But in the wake of Ford’s allegations, a new media narrative reframed Kavanaugh’s record in a negative light, echoing the #MeToo movement’s criticism of “toxic masculinity” as a leading cause of sexual violence against women.
‘Profound Institutional Failure’
As Georgetown Prep’s institutional culture became the centerpiece of this politicized narrative, Father Van Dyke offered a more extended, and often anguished, reflection on the issues that brought the school into the public eye.
“We have spent the last weeks listening with grave concern to reports of Prep yearbooks that reflect the worst of adolescent instincts and excess,” he wrote in an Oct. 3 column for America, the Jesuit news outlet.
“Although some items have been misconstrued, others contain language and ‘inside jokes’ demeaning to others. Make no mistake: This is the result of a profound institutional failure — the failure of our institution.”
He also used his column to highlight the school’s ongoing efforts to address student misconduct and create an environment that challenges prevailing and often destructive cultural norms.
“The problems of abuse of alcohol and drugs, sexual assault and misconduct, and emotional and physical violence toward others are all too real,” he noted, while referencing the more recent problems of “pornography and sexualization, the culture of consumerism and affluence, the culture of hedonism.”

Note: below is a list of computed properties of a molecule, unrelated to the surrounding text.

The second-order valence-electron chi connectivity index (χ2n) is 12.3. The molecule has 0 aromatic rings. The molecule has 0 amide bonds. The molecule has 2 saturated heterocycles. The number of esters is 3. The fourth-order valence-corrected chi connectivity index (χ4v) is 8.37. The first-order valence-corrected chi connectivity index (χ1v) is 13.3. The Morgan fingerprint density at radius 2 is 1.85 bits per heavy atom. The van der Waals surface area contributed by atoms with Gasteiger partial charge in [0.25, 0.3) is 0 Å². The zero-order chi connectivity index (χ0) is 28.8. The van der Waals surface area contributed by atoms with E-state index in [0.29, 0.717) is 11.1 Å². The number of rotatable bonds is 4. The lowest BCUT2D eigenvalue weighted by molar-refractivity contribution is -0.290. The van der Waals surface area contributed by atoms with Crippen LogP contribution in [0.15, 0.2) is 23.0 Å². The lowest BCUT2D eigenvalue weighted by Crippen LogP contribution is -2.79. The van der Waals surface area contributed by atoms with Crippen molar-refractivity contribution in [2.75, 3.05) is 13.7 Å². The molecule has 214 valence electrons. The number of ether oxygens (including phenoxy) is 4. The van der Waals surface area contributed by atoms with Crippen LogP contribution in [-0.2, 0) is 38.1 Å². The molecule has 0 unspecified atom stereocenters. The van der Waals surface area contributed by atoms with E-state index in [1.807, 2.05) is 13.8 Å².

Critics suggest that these issues arise from “the ‘toxic masculinity’ encouraged by single-sex education,” Father Van Dyke said.
“Having served as the principal of a coeducational Jesuit school, I can assure anyone that the issues we face in all-boys education are not limited to single-sex schools.”
The more fundamental problem, he concluded, was a near pervasive “lack of respect for persons.”
Georgetown Prep’s struggle to defend its legacy shows that the damage wreaked by the polarized debate over Ford’s allegations has moved well beyond Capitol Hill, and the broadsides against an all-male Catholic school may signal an ideological agenda.
“The coverage of Brett Kavanaugh’s past has also put a whiff of anti-Catholicism in the air,” said Dan Henninger in an Oct. 3 column for The Wall Street Journal opinion page, highlighting “the constant invocations of ‘Georgetown Prep,’ suggesting not subtly that this all-boys school … was an abusers’ breeding ground. To invoke a legal term, this is a slander, and many at this point resent it.”
The Teenage Social Scene